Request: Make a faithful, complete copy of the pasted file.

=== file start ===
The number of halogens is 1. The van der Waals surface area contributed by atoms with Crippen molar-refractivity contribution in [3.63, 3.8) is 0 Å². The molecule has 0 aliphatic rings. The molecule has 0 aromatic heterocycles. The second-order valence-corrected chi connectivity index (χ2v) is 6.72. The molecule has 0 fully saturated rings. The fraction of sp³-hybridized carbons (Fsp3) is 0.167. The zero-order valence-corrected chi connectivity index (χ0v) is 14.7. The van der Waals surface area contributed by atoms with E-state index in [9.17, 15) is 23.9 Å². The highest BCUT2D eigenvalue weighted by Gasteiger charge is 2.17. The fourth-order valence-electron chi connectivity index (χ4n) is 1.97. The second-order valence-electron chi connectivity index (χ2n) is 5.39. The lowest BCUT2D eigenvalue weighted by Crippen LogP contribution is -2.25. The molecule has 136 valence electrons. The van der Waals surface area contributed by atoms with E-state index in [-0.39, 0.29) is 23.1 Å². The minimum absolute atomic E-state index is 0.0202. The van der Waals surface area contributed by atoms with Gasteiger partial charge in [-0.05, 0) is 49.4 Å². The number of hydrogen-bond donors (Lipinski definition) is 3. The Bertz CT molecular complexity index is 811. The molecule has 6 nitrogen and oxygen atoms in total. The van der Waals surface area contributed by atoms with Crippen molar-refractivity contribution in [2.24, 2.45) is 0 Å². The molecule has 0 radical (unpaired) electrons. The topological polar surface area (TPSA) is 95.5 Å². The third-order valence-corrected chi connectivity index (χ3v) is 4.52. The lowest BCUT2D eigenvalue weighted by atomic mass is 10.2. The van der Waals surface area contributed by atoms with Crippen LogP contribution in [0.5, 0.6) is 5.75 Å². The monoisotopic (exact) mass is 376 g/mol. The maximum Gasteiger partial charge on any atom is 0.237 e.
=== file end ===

The number of halogens is 1. The van der Waals surface area contributed by atoms with Crippen molar-refractivity contribution in [3.63, 3.8) is 0 Å². The molecule has 0 aliphatic rings. The molecule has 0 aromatic heterocycles. The second-order valence-corrected chi connectivity index (χ2v) is 6.72. The molecule has 0 fully saturated rings. The fraction of sp³-hybridized carbons (Fsp3) is 0.167. The zero-order valence-corrected chi connectivity index (χ0v) is 14.7. The van der Waals surface area contributed by atoms with E-state index in [9.17, 15) is 23.9 Å². The highest BCUT2D eigenvalue weighted by Gasteiger charge is 2.17. The fourth-order valence-electron chi connectivity index (χ4n) is 1.97. The second-order valence-electron chi connectivity index (χ2n) is 5.39. The lowest BCUT2D eigenvalue weighted by Crippen LogP contribution is -2.25. The molecule has 136 valence electrons. The van der Waals surface area contributed by atoms with E-state index in [-0.39, 0.29) is 23.1 Å². The minimum absolute atomic E-state index is 0.0202. The van der Waals surface area contributed by atoms with Gasteiger partial charge in [-0.05, 0) is 49.4 Å². The number of hydrogen-bond donors (Lipinski definition) is 3. The Bertz CT molecular complexity index is 811. The molecule has 6 nitrogen and oxygen atoms in total. The van der Waals surface area contributed by atoms with Crippen molar-refractivity contribution in [2.24, 2.45) is 0 Å². The molecule has 0 radical (unpaired) electrons. The topological polar surface area (TPSA) is 95.5 Å². The third-order valence-corrected chi connectivity index (χ3v) is 4.52. The lowest BCUT2D eigenvalue weighted by atomic mass is 10.2. The van der Waals surface area contributed by atoms with Crippen LogP contribution in [0.5, 0.6) is 5.75 Å². The monoisotopic (exact) mass is 376 g/mol. The maximum Gasteiger partial charge on any atom is 0.237 e.